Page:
Are you a writer who hasn’t written?
Many people feel called to write or know a book will help their business or ministry, but they have no idea how to start the project. Here are a few things you can do to help get the ball rolling:
1. What matters to your heart?
Start thinking about the topics that are near and dear to your heart. What would you love to write about? What do you feel passionate about? What makes you come alive when you think about it?
2. What do you know about?
What would be fairly easy for you to write about because you have experience in it? Do you know a lot about marketing? Babies? Cave exploration? Carpentry? Photography?
Pray about it and see what God says. Compare the things you care about with the things you know about, and see if you come up with a topic that covers both. This should be a topic you love, AND you have experience in it.
Maybe you’re passionate about homeschooling, and you’ve been homeschooling your kids for twenty years. Maybe you’re passionate about missions, and you’re about to move to Africa. Begin to see these for what they are: book opportunities.
3. Make a wild list of messy ideas.
When you feel you MIGHT have a pretty good topic to write about, sit down and brainstorm the different things that could potentially go in your book. For example, if you’re writing a book on how to be a better spouse, you could include topics like ideas for date nights, how to be a good listener, how to deal with frustrations in marriage, ways to help with the housework, etc.
Make a rough-and-dirty brainstorm list that includes all your different ideas. This list doesn’t have to be perfect—it should serve as a “bucket” for all the possibilities, and you can dig through it and sort it out in the next step.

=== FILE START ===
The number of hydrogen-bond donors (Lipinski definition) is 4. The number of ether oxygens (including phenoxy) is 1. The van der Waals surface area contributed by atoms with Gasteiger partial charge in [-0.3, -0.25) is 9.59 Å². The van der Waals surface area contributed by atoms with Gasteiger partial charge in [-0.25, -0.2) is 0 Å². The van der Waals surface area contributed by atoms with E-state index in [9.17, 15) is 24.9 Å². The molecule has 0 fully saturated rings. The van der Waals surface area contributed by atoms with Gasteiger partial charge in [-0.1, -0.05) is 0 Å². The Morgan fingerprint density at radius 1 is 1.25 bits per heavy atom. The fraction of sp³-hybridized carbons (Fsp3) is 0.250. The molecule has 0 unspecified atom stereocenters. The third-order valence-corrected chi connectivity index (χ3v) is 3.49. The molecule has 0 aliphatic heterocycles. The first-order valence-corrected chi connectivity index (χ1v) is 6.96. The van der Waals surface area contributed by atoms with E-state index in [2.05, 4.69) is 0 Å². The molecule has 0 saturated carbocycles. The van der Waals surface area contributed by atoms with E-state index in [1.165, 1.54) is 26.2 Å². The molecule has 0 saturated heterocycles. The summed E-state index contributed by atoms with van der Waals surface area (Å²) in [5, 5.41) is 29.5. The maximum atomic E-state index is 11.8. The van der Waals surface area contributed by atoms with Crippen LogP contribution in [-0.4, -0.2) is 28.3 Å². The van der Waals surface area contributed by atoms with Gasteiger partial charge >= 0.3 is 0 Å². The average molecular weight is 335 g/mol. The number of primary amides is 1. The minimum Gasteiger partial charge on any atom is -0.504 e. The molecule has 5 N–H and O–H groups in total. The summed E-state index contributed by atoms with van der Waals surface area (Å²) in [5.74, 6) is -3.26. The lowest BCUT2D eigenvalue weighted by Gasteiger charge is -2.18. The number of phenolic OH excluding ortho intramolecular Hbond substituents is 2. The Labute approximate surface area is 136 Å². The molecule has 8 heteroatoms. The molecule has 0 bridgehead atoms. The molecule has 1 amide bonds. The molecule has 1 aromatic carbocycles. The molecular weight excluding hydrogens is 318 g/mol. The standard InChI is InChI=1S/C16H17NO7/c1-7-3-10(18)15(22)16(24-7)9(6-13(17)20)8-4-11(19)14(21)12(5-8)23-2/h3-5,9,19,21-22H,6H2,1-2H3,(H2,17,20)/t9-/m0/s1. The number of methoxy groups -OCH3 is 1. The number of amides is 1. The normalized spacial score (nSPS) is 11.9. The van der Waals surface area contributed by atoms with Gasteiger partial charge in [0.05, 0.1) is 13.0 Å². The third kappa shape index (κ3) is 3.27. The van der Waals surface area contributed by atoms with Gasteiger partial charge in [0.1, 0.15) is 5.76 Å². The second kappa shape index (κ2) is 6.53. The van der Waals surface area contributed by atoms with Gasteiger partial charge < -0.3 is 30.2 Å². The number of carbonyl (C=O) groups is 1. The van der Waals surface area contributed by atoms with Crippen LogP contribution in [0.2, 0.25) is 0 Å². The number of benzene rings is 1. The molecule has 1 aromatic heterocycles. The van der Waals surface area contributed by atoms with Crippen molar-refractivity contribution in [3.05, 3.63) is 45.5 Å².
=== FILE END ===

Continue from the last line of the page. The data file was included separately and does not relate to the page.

4. Arrange your list, giving it some kind of order.
Sort through your crazy “brainstorm bucket,” and make a rough list of the topics you think might fit well in your book. (Keep in mind that some items from your brainstorm list might do well as subtopics instead of main topics.) You don’t have to make everything perfect right now. All you’re doing is coming up with a list to use as a reference point.
Arrange your chosen topics in a way that makes sense to you. What order works best? What should probably come first in the book? What should probably come last? Again, this does not have to be perfect. The goal is to have some arrangement—any arrangement. You can always rearrange your arrangement later.
4. Feel successful—you’ve started your book.
Congratulations. You’ve written your first outline. This list will serve as a rough roadmap for your book. It can be changed at any point, so don’t feel any pressure. It is simply a first step in crafting this book that is on your heart.